A retired doctor said he saved a fellow supporter’s life on the pitch as the Hillsborough disaster unfolded.
Dr Glyn Phillips was giving evidence at the new inquests into the deaths of 96 Liverpool fans who died after being crushed on the Leppings Lane terrace at Sheffield Wednesday’s Hillsborough Stadium during the 1989 FA Cup semi-final.
The former GP said he was off-duty and had been in the Leppings Lane end, but managed to climb out within a few minutes of the match being stopped.
He said he came across the body of a young man, called Gary Currie, who ‘looked effectively dead’ and tried to resuscitate him.
He said he asked police officers for a defibrillator and oxygen, but there was no defibrillator available and the oxygen cylinder given to him was empty.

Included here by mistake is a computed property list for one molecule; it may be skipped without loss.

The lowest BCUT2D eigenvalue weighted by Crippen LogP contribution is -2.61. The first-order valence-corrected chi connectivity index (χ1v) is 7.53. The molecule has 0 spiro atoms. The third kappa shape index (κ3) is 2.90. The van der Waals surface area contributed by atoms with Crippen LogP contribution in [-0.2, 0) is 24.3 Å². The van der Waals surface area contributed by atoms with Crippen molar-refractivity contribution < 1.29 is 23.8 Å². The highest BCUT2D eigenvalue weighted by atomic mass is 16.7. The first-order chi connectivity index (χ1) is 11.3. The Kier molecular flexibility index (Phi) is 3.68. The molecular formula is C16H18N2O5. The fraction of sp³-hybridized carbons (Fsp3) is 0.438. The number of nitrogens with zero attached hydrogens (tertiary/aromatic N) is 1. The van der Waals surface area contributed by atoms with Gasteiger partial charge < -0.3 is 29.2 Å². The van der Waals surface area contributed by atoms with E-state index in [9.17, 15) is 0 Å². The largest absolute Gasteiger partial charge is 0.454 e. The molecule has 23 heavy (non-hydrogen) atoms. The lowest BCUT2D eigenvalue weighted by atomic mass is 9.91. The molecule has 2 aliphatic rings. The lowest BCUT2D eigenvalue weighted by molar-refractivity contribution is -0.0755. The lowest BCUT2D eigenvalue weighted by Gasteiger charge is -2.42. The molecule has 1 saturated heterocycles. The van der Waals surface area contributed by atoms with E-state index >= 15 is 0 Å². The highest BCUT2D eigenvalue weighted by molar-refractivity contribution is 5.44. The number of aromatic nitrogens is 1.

He continued working on Mr Currie for about 15 minutes before a pulse returned.
Dr Phillips, who found out a year later Mr Currie had survived, said the situation had been ‘absolutely chaotic’.
He told the inquests he was not told casualties were being taken to the stadium gym and said Mr Currie would have ‘probably died’ if he had been carried there.
He said: “I saw brave fans trying to save lives, hopelessly. I saw brave lads make makeshift stretchers to carry the dead. I saw police desperately trying to save lives.
“I also saw some police standing idly, not knowing what was happening.”
The inquests continue.